Union Street Journal

The Unified experience: bringing people together

THE+UNION%3A+Andrew+Goodspeed+plays+basketball+with+the+writer+at+the+Unified+Valentine%E2%80%99s+Day+game.
THE UNION: Andrew Goodspeed plays basketball with the writer at the Unified Valentine’s Day game.

THE UNION: Andrew Goodspeed plays basketball with the writer at the Unified Valentine’s Day game.

Suzie Goodspeed

Suzie Goodspeed

THE UNION: Andrew Goodspeed plays basketball with the writer at the Unified Valentine’s Day game.

Ashley Miller, Staff Writer

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I’ll never forget the expression on his face when he saw me. His bright, inviting smile let me know he was genuinely happy to see me. He did not care what I was wearing. He did not care if I was good at basketball, nor did I care that he had Down Syndrome. All I saw was a boy who showed me what my life was missing.

It all started my sophomore year. I had just switched schools, that is when I met him.

I had never heard of it before, but I was eager to be a part of it.

It was Unified, seven letters that would mean more to me than I had ever expected.

The games were exciting. Each kid, no matter their disability, got a chance to play. It wasn’t about winning; it was about celebrating.

Celebrating that we got to take part of this. Celebrating our differences. Supporting each other.

Unified was founded by the Department of Special Education in 2008. Sponsored by Special Olympics, their vision is to use sports to promote inclusion by joining together people with and without disabilities.

Their mission has spread. Today there are more than 4,500 schools nationwide that offer these sports.

CCHS Unified which started in 2011, currently offers two: Unified Flag Football and Unified Basketball. Each year these programs grow. There are roughly 100 people who participate here in Unified.

While some kids may do this because it looks good on a college application, I do it because it means something to me.

It means spending time with someone who won’t judge you. Someone who won’t ask you to be anyone but yourself.

It means authenticity. It means laughter. It means love.

When I think of “special needs,” I think of someone who needs a little extra help; yet, we all need help in one way or another.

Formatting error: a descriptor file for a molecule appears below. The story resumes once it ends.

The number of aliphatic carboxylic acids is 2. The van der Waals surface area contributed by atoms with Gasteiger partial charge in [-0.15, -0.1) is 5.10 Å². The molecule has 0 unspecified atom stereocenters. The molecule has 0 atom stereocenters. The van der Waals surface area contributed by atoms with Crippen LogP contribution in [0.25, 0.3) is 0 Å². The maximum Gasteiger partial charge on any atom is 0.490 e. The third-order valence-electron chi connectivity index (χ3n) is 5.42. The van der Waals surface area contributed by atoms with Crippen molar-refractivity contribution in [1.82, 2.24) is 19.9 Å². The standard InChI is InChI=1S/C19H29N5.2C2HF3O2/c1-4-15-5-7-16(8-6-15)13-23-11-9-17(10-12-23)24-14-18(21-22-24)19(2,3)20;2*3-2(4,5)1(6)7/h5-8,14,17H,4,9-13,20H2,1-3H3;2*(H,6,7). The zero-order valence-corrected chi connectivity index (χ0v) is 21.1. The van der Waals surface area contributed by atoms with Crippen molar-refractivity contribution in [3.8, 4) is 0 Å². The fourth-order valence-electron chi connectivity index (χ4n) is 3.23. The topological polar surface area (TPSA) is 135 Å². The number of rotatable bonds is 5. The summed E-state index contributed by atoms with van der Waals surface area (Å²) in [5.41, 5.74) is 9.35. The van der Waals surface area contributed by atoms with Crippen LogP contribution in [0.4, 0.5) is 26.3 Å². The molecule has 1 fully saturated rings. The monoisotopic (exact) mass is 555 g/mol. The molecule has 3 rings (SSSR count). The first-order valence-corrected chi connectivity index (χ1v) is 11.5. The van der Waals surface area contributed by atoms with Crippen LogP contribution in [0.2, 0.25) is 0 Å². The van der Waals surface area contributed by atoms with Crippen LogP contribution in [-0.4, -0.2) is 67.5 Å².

Kids with special needs are so effortlessly themselves. They never pretend to be something they are not.

From what I have experienced in working with youth who have special needs, they see life for what it is and have a tremendous capacity to appreciate the simple things in life.

Once at a game, the ILC student ran down the court after he made a basket. his index finger high in the air telling everyone he was number one.

To everyone else it just meant three more points, but to him it meant the world.

It is in those moments where I understand  how much it means to these kids.

It means overcoming obstacles and it means proving everyone who said they couldn’t do it wrong.

Spending time with him as well as other students in the ILC program has helped me develop more empathy for other people.

It has helped me look at life from different perspectives.

I will never forget the day when that boy spotted me amongst his teammates. He ran to me with open arms and exclaimed that he missed me. However, truth be told, I missed him more. I could have never had this relationship.

I am humbled that I could have missed this life lesson: working with kids with special needs has taught me to be more patient, more compassionate, and more understanding. They have already taught me more than I could ever teach them.

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